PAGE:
Alternative names: none
Type of infection: viral
Incubation period: 5 to 10 days, possibly up to 21
Mortality rate: 60 to 90% depending on the strain
Vector: body fluid contact, or fruit bats
The first known outbreak of Ebola was in 1976, in Sudan. Nearly 300 people were infected at that time, and roughly half of them died. There wasn’t another outbreak again until 1995, where 315 people got sick in Zaire (now the Democratic Republic of the Congo). Another one struck in 2000, and there have been periodic epidemics in the region almost annually every since. Uganda and the Congo region have always been the geographic areas where Ebola seems to exist.
At the time this book is being written, there is a current Ebola pandemic that is the worst in history, and the first time there has been a major disease presence outside of the Congo. It has spread from Liberia, Guinea and Sierra Leone in western Africa to isolated cases in the United States and Europe. So far, there have been at least 16,000 cases, more than 7,000 deaths and there doesn’t seem to be any sign of it slowing.
Fruit bats are a natural carrier of the disease and it can be transmitted from an infected bat to a human, mostly likely through bites or possibly just handing such a bat. Besides that, it spreads through contact with various bodily fluids such as blood, urine, feces or vomit. The usual “water droplets from sneezing” don’t seem to be sufficient to spread Ebola.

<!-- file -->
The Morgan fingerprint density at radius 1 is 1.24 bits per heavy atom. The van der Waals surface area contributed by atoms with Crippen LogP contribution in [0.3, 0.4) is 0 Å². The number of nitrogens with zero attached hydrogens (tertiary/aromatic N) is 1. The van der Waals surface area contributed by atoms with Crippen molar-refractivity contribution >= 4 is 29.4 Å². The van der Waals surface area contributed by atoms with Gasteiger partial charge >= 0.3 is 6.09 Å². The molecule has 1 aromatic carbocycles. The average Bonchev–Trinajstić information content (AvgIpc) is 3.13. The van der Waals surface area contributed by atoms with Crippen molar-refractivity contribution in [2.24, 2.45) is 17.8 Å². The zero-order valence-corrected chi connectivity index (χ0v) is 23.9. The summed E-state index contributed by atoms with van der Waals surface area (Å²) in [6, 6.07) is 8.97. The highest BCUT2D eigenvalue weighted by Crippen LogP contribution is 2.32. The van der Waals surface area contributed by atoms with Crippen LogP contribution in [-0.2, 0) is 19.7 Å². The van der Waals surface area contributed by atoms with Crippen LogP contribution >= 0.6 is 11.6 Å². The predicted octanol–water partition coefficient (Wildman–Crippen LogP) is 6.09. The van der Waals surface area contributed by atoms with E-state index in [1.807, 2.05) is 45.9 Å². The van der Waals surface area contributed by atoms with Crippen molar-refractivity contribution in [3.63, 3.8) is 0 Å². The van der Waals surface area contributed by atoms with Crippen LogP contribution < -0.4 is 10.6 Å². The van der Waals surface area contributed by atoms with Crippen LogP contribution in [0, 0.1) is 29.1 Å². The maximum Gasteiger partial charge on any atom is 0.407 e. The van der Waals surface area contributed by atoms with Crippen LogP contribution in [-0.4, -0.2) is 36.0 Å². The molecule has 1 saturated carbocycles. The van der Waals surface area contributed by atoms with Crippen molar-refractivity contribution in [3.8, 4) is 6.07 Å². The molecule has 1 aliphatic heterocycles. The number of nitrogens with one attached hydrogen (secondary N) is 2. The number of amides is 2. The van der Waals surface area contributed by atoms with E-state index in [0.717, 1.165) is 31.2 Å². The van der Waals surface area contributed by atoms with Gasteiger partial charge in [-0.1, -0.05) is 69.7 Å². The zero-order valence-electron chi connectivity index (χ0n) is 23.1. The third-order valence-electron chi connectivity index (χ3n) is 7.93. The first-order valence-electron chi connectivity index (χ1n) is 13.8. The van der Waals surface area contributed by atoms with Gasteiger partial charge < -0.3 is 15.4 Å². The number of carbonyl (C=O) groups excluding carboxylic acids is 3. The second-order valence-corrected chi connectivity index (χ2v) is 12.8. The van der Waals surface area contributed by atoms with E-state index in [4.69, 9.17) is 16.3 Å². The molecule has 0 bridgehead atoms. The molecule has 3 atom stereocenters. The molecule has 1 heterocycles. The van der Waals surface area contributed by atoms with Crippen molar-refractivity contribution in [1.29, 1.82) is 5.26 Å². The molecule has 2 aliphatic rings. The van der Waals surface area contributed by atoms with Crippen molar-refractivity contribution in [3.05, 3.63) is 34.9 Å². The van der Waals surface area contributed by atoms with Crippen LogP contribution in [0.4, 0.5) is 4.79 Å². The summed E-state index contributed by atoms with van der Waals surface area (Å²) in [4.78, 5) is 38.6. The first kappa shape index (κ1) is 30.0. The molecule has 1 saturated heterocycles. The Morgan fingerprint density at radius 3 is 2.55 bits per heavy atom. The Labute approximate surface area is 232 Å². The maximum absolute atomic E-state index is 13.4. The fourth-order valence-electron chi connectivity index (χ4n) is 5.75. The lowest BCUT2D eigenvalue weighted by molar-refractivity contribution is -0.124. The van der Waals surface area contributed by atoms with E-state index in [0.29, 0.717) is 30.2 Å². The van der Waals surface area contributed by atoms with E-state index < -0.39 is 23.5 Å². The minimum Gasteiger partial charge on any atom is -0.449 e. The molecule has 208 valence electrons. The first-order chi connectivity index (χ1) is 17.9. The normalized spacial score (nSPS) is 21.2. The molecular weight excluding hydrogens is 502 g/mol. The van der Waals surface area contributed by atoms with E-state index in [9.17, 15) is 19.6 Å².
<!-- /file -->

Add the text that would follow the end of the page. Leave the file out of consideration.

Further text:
Before the outbreak in 2014, little was known about this deadly but rare disease and more information is still being discovered. This means that there are still a few mysteries about how Ebola works. It’s believed that you are not contagious until you start showing symptoms but the disease seems to be the most virulent just before death as well as after death. Corpses must be handled with extreme caution, and should not be touched without extensive protective gear.
It spreads the most frequently during later stages of medical care, and after death when the body is washed without protection (a common custom in Africa). So the most care must be taken if you are caring for someone with Ebola, rather than bumping into someone out in public.
Signs and Symptoms
It starts with high fever, muscle pain, fatigue, chills and a sore throat. At this point, it’s very easy to confuse it with a number of other less deadly diseases. Stomach and chest pain are likely symptoms as well. Diarrhea soon develops (often bloody), along with extreme bleeding from the eyes and nose. Organ failure then leads to death.
There is no cure for Ebola, only keeping the patient alive through the symptoms. Lots of rehydration fluids, and possibly transfusions if the blood loss is severe.
Due to the recent outbreak, there is heavy research going into an Ebola vaccine though at this exact moment, there is none.
Prevention is the usual avoidance of ill people, and wearing very thorough protective clothing (aprons, goggles, gloves, masks) when working with anyone who has the disease. Body fluids must be avoided at all costs.
It’s difficult to say what kind of risk there is about Ebola. Because it is currently spreading like wildfire around Africa, there is a great deal of worry about it. A lack of information about the disease adds to the uncertainty. If Ebola gets established in North America, it could be a grave risk but there is a lot of distance for it to cover for that to happen.